“Pit Boss Powwow.” Exactly What Is the MDL Judge College and How Does It Work?
Host: Vincent J. Esades
Guests: Honorable Barbara J. Rothstein, Honorable Jack Zouhary, Honorable J. Frederick Motz Sure
A behind-the-scenes treat, this panel of federal judges offered insights into how judges are selected and trained to preside over multi-district litigation proceedings. I thought it was notable that in recent years, practitioners have been brought in to speak at the annual training program to offer a practitioner’s perspective about what works and what doesn’t in complex MDL proceedings.
“Hitting the Jackpot!” A One-on-One Class-Action Conversation with Judge Richard Posner.
Host: Daniel R. Karon
Guest: Honorable Richard A. Posner
In one of the highlights of the Institute this year (along with Professor Miller’s presentation), Judge Richard Posner sat down via teleconference for an interview with Dan Karon. Judge Posner’s remarks were filled with unique insights and a few zingers including his comment that class action settlements are “an invitation to shenanigans” where, in his view, the class is at the mercy of the plaintiffs’ attorneys, and the Defendants interested in getting off as lightly as they can, so the judiciary has an important role in scrutinizing the terms. He also talked about his process for reaching a decision in a case. He considers the case as a problem to be solved in general terms, comes up with a practical solution to that problem that makes sense, and then evaluates whether there is anything in the law that “blocks” that solution. At one point he quipped, “I don’t get a lot out of Rule 23,” preferring instead to consider the Rules of Civil Procedure in general terms and reaching a holistic judgment.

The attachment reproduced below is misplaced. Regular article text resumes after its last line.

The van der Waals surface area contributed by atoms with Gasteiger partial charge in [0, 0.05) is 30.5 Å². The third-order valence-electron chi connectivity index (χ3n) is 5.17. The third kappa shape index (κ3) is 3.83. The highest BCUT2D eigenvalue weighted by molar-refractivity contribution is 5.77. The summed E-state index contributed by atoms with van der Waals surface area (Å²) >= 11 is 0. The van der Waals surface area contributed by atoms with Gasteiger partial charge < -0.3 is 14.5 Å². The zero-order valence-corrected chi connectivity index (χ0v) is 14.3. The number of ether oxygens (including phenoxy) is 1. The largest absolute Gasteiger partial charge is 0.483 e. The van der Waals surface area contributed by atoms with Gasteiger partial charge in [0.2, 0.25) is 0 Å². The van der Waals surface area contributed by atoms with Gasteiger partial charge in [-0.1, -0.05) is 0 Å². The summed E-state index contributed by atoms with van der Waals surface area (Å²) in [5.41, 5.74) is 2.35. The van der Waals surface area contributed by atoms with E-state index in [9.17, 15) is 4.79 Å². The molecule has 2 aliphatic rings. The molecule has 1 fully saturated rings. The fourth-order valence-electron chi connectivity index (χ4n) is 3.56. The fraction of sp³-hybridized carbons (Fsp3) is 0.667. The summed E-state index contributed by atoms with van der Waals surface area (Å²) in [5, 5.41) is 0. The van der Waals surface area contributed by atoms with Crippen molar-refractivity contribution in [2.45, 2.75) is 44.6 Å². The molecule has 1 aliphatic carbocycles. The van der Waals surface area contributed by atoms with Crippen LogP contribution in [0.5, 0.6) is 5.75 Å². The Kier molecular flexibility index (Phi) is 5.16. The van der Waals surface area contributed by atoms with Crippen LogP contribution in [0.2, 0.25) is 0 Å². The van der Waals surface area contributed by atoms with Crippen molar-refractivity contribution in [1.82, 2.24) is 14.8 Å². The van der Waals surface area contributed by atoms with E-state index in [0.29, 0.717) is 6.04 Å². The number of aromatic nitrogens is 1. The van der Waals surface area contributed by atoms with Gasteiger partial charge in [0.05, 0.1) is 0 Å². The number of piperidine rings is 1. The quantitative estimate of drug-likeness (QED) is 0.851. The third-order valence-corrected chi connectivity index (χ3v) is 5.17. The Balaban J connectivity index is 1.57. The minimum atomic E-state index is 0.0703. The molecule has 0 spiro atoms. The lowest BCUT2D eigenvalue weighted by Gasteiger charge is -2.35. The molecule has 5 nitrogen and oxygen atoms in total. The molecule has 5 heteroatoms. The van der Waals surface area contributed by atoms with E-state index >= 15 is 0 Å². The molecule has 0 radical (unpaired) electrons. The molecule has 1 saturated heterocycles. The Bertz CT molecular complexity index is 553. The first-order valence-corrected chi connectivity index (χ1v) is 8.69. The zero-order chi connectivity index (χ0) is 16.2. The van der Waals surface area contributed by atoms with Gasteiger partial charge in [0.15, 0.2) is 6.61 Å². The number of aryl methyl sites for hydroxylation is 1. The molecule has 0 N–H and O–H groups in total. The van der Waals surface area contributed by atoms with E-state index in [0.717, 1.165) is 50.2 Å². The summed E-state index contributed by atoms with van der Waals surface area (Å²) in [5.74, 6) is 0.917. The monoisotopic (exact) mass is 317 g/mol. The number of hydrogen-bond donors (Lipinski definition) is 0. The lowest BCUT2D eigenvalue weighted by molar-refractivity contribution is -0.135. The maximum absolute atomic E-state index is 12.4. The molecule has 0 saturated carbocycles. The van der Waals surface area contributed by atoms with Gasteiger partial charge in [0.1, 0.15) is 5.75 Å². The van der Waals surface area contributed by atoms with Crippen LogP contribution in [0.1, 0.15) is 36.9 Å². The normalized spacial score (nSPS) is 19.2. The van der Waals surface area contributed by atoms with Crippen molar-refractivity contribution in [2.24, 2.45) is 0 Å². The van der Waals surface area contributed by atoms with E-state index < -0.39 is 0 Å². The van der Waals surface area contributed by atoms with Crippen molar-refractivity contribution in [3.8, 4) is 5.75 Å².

“Small Wagers, Big Results.” How the Supreme Court’s Tyson Foods Decision Could Affect Your Practice.
Host: Andrew J. McGuinness
Guests: Honorable Terrence G. Berg, Eric Grannon, James Langenfeld, Ph.D., Paul Novak, Joseph M. Sellers
This panel presentation on expert witnesses and statistical sampling was highlighted by a mock oral argument of a class certification proceeding in which the plaintiff sought to introduce statistical sampling evidence in an antitrust case. The argument offered a practical way of evaluating how issues presented by the Supreme Court’s decision in Tyson Foods might play out in a context other than wage and hour employment litigation.
“Into the Stratosphere or Simply a Circus Circus?” After Fifty Years, What’s Class Actions’ Future?
Host: Fred B. Burnside
Guests: Professor Brian T. Fitzpatrick, Professor Robert H. Klonoff, Arthur H. Bryant, William Donovan, Jr.